Former Salt Lake City Mayor Rocky Anderson told a federal judge on Thursday that he should be able to move forward with a class-action lawsuit against the National Security Agency over allegations of illegal mass surveillance.
Mr. Anderson, a Democrat who ran for president in 2012 under the Justice Party, is pursuing legal action against the NSA spurred by a 2013 Wall Street Journal report that suggested the agency had intercepted civilian phone calls and emails during the 2002 Winter Olympics in Utah. Mr. Anderson was mayor of the Olympic host city at the time.
At a hearing Thursday in U.S. District Court, Mr. Anderson argued that he should be allowed to proceed with the suit, even though the NSA’s attorneys say his claims are purely speculative, the Associated Press reported.
“We are not alleging the possibility” that communications were collected, Mr. Anderson told District Judge Robert Shelby. “We are alleging facts.”
“The allegations made by the plaintiffs in this case are extraordinary. They’re very serious,” said Judge Shelby.
Along with plaintiffs including Utah State Sen. Howard Stephenson, a Republican, Mr. Anderson alleges the NSA operation exposed nearly three years ago by the Journal resulted in his personal communications being collected by intelligence officials. The 2002 Winter Olympics were held not long after the September 11, 2001 terror attacks, and other revelations made by former NSA contractor Edward Snowden suggest the agency ramped-up its surveillance efforts in the aftermath of 9/11.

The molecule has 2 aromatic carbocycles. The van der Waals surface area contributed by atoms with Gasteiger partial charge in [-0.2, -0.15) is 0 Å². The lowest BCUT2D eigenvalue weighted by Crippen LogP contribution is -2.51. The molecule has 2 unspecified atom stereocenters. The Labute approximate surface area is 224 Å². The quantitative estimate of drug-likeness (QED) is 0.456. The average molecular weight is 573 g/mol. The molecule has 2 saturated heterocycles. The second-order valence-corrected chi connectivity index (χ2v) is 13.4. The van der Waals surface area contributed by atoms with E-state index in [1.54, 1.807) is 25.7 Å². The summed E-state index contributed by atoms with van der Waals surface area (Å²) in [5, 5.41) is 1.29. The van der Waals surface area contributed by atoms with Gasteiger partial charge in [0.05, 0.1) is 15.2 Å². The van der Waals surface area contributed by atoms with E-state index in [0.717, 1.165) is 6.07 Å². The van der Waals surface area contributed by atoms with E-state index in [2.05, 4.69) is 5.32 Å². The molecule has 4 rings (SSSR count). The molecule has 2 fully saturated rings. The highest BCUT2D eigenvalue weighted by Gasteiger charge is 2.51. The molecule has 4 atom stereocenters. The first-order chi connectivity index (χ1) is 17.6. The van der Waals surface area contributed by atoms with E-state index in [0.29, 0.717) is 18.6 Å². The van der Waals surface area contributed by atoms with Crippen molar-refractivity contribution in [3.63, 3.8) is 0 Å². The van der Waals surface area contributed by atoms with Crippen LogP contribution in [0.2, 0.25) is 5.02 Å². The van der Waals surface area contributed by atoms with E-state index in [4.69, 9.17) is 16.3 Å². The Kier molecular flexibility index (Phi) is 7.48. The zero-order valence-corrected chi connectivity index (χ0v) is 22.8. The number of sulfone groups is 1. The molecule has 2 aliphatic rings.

According to the NSA, however, plaintiffs can’t actually prove that they were subject to mass surveillance, let alone show any harm happened as a result.
“There simply has been nothing to raise that from the possibility level to the plausibility level,” NSA attorney Caroline Anderson argued Thursday, according to a local Fox affiliate.
“I wish I could describe the people who have come forward or the people I’ve tracked down,” countered Mr. Anderson, according to the Salt Lake Tribune.
Should Judge Shelby decide to let the suit move forward, then the former Salt Lake mayor may indeed have his way. The Tribune reported that the judge is expected to decide within the next few weeks whether or not to let case continue, at which point he could ask the NSA to produce documents during the discovery phase that may potentially prove Mr. Anderson’s allegations.
“We shouldn’t look the other way and ignore those laws just because there’s a national security issue,” Mr. Stephenson said Thursday, the AP reported.
“The violations continue from here into the future by their retention of this data and the illegal access to that data that should have been private all along,” Mr. Anderson told FOX 13 outside of court.
• Andrew Blake can be reached at firstname.lastname@example.org.
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